And what’s good for Emperor Nero, Saint Dewy, and the Children of Israel is good for us as well! Leeks can be made into delicious soup, patties, salads, or stuffed, or added to pasta, or used as a substitute for onion in any dish. Here are several tips for storing and using Lady Leek:

  • Just as it’s hardy in the field, so it is in storage. Leeks can easily keep for two weeks in the fridge. (You could wrap them in a plastic bag or store in the vegetable drawer.)
  • To preserve leeks for even longer, they can be blanched for three minutes in boiling water, drained and sealed in a container in the freezer.
  • Remember that one part of the leek—the white section—grew underground. Before using, it’s important to wash the area well to remove any remaining dirt particles.
  • Young leeks (not like those that we send you) can be used in fresh salads.
  • Conventionally, it’s recommended to discard the green part of the leek, which is a pity. The green leaves make an excellent seasoning and outstanding “raw material” for soups and sauces.

 May we all enjoy calm Spring days, peaceful Spring cleaning, and joyful Spring moments!

Alon, Melissa, Bat-Ami and the Chubeza team



Monday:  lettuce, parsley roots, cauliflower, kohlrabi, tomatoes, cucumbers, carrots, dill, leeks, fava beans (small box only), broccoli (small box only)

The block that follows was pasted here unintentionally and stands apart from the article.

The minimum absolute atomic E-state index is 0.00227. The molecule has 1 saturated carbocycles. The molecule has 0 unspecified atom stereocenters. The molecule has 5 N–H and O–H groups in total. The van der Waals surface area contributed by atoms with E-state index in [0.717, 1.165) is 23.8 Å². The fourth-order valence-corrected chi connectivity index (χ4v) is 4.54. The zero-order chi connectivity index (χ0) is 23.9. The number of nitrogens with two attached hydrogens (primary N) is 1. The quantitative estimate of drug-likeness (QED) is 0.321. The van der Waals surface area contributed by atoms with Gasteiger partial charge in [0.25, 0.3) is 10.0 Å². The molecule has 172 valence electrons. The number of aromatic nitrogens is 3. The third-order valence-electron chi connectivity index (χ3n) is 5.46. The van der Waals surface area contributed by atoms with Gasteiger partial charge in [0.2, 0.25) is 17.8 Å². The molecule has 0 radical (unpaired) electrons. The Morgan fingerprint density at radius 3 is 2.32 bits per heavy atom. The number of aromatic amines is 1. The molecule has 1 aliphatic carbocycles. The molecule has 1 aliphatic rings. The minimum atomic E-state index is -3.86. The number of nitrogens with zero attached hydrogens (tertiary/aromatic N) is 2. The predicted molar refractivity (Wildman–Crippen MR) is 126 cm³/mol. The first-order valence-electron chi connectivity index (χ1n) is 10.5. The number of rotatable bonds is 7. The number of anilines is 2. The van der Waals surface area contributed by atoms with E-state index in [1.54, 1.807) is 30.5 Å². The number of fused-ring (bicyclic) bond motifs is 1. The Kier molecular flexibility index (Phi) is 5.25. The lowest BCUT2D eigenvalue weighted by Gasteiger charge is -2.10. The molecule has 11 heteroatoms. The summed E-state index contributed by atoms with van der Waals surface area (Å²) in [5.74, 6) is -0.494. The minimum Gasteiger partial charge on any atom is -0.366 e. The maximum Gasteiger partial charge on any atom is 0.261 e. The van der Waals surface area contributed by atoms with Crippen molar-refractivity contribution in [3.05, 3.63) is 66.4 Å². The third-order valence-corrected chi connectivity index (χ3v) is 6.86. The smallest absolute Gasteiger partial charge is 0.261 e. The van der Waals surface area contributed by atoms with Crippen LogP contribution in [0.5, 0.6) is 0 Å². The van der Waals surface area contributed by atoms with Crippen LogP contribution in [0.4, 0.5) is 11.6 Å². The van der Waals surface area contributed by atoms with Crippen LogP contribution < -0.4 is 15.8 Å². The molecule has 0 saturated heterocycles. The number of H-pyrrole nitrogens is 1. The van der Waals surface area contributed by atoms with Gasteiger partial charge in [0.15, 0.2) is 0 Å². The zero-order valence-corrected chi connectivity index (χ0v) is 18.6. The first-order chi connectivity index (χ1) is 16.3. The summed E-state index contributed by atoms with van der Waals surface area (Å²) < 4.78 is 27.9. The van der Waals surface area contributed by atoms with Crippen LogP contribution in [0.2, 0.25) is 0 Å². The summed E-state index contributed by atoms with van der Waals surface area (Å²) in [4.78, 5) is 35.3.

In the large box, in addition: fennel or radishes, cilantro, peas, cabbage, Swiss chard

 Wednesday: cilantro, kohlrabi, cucumbers, green garlic, tomatoes, carrots, parsley root, leek, lettuce, peas or fava beans, cabbage.

 In the large box, in addition: broccoli or cauliflower or squash, Swiss chard, parsley

 And there’s more! You can add to your basket a wide, delectable range of additional products from fine small producers of these organic products: granola and cookies, flour, sprouted bread, sprouts, goat cheeses, fruits, honey, crackers. You can learn more about each producer on the Chubeza website. The attached order form includes a detailed listing of the products and their cost. Fill it out, and send it back to us to begin your delivery soon.



 First, an easy one for the “no-time-to-cook-I-need-to-clean-for-Pesach” kind of dinner: Broiled leeks

 Leek and potatoes French soup

 Cauliflower-leek puree

 Leek and goat cheese tartlets

 And 2 examples for keftes de prasa:

 Leek fritters

 And another Leek fritters recipe – without potatoes